Author’s note: The following was originally posted at AOL’s Political Machine blog, but was removed by the editors. The editorial basis cited for rejecting the piece was that the editors could not determine the actual critique of the Obama Administration contained within; and did not agree with the conclusions presented.
President Barack Obama was said to be closely monitoring events surrounding the kidnapping of an American merchant shipping captain by pirates off the coast of Somalia. But the president did not take an active role in decision making regarding the negotiations or military preparations. Press Secretary Robert Gibbs said that the president’s involvement in managing the crisis would stay at that level for the foreseeable future.
“The president has followed the situation closely and has gotten updates throughout the day yesterday and today. And obviously his main concern is for the safety of the captain and the rest of the crew on the ship. And he will continue to receive those updates. At this point, he’s staying apprised of the situation.”
That was the report as of Friday, before last weekend’s dramatic events on the high seas.
But with word of the successful rescue of Captain Phillips on Easter Sunday, the Administration’s story changed. Now, President Obama is painted as a hands-on decision maker, approving of the use of force in Phillips’ rescue.
George Stephanopolous reports that a “senior U.S. official” says the president approved of U.S. special forces action against the pirates “in extremis.” Essentially, that means that the military was limited to acting only in the event that Captain Phillips’ life was in immediate danger. U.S. Navy snipers took that opportunity yesterday, taking out three pirates only after it became clear that they had raised weapons to Phillips’ back.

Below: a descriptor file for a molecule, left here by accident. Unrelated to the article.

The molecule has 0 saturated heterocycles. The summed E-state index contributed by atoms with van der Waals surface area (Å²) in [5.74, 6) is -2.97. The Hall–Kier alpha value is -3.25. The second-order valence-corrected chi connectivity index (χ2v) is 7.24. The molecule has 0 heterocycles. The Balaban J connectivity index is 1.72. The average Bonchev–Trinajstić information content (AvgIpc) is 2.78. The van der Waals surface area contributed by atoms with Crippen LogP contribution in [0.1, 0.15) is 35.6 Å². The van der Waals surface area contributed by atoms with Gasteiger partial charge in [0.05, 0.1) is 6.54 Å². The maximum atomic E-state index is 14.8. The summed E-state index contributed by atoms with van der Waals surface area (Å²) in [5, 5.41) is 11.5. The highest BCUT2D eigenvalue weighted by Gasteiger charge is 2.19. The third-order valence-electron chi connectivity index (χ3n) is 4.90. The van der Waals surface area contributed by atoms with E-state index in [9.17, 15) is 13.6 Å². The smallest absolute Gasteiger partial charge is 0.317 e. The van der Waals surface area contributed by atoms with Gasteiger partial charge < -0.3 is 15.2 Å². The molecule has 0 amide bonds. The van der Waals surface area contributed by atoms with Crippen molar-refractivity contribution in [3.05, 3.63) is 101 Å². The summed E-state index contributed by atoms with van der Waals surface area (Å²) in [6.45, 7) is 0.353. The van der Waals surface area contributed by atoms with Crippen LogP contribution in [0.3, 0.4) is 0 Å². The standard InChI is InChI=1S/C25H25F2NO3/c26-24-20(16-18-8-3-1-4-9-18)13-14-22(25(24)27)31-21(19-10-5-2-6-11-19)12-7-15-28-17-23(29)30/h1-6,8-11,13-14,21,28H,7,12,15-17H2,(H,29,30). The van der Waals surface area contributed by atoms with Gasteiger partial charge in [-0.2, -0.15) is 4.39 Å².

That fact should not diminish the skill and decisiveness of the Navy sharpshooters who performed their duties splendidly yesterday. But it does shed some light on the Obama Administration’s method of operations. Late last week, when it did not want it to appear that the president was acting like a cowboy, the Administration was content to say that Obama was taking a low key approach to the pirate hostage drama, leaving the decision making to others and perhaps hedging against a bad result. But once news of Phillips’ rescue reached the United States, the Administration was quick to try and claim at least a share of the credit for the president. It is not quite shameless exploitation – presidents always get more credit, and blame, than they likely deserve for events that happen under their watch – but it is playing politics.
As a legislator, President Obama had the luxury of taking both sides of an issue to position himself politically. But as president, especially in matters of national security, the president does not have that luxury, and he cannot seek it. Perhaps with more experience, President Obama will be able to chart a course and be willing to accept the consequences of his decisions, good and bad. But in the events of the last week off the coast of Africa, President Obama showed himself to be not yet ready to act decisively before knowing how the political winds will blow.